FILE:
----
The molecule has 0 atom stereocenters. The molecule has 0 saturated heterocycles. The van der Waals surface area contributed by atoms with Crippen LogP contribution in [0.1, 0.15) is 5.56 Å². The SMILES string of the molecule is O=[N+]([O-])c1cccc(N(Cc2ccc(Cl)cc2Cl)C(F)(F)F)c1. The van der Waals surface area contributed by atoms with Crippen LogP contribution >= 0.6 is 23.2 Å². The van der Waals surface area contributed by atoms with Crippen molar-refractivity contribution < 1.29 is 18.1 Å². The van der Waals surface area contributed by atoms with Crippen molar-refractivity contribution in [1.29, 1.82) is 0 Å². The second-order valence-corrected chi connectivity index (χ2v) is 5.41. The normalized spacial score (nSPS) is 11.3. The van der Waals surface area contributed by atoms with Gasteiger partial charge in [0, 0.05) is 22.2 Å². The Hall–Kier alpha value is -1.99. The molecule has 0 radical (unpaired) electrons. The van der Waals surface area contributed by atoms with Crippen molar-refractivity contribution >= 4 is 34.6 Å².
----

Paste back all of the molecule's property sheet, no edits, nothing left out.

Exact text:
The molecule has 0 atom stereocenters. The molecule has 0 saturated heterocycles. The van der Waals surface area contributed by atoms with Crippen LogP contribution in [0.1, 0.15) is 5.56 Å². The SMILES string of the molecule is O=[N+]([O-])c1cccc(N(Cc2ccc(Cl)cc2Cl)C(F)(F)F)c1. The van der Waals surface area contributed by atoms with Crippen LogP contribution >= 0.6 is 23.2 Å². The van der Waals surface area contributed by atoms with Crippen molar-refractivity contribution < 1.29 is 18.1 Å². The van der Waals surface area contributed by atoms with Crippen molar-refractivity contribution in [1.29, 1.82) is 0 Å². The second-order valence-corrected chi connectivity index (χ2v) is 5.41. The normalized spacial score (nSPS) is 11.3. The van der Waals surface area contributed by atoms with Gasteiger partial charge in [0, 0.05) is 22.2 Å². The Hall–Kier alpha value is -1.99. The molecule has 0 radical (unpaired) electrons. The van der Waals surface area contributed by atoms with Crippen molar-refractivity contribution >= 4 is 34.6 Å².